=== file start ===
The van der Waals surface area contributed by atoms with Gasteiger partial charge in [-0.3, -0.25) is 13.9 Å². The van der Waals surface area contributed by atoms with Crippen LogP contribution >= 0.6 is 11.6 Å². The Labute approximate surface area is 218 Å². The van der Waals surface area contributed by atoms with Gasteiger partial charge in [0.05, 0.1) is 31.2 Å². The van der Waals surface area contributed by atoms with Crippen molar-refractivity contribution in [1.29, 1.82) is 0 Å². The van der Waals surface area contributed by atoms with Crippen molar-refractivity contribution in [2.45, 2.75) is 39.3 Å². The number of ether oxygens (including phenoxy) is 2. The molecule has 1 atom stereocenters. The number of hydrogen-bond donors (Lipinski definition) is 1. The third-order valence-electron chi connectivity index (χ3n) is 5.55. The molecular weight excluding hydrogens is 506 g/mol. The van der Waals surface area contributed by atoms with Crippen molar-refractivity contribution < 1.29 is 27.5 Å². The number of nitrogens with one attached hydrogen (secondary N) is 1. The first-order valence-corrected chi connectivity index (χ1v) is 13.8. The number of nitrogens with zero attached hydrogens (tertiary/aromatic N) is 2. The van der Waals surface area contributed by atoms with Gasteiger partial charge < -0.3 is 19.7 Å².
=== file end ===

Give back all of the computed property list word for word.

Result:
The van der Waals surface area contributed by atoms with Gasteiger partial charge in [-0.3, -0.25) is 13.9 Å². The van der Waals surface area contributed by atoms with Crippen LogP contribution >= 0.6 is 11.6 Å². The Labute approximate surface area is 218 Å². The van der Waals surface area contributed by atoms with Gasteiger partial charge in [0.05, 0.1) is 31.2 Å². The van der Waals surface area contributed by atoms with Crippen molar-refractivity contribution in [1.29, 1.82) is 0 Å². The van der Waals surface area contributed by atoms with Crippen molar-refractivity contribution in [2.45, 2.75) is 39.3 Å². The number of ether oxygens (including phenoxy) is 2. The molecule has 1 atom stereocenters. The number of hydrogen-bond donors (Lipinski definition) is 1. The third-order valence-electron chi connectivity index (χ3n) is 5.55. The molecular weight excluding hydrogens is 506 g/mol. The van der Waals surface area contributed by atoms with Crippen molar-refractivity contribution < 1.29 is 27.5 Å². The number of nitrogens with one attached hydrogen (secondary N) is 1. The first-order valence-corrected chi connectivity index (χ1v) is 13.8. The number of nitrogens with zero attached hydrogens (tertiary/aromatic N) is 2. The van der Waals surface area contributed by atoms with Gasteiger partial charge < -0.3 is 19.7 Å².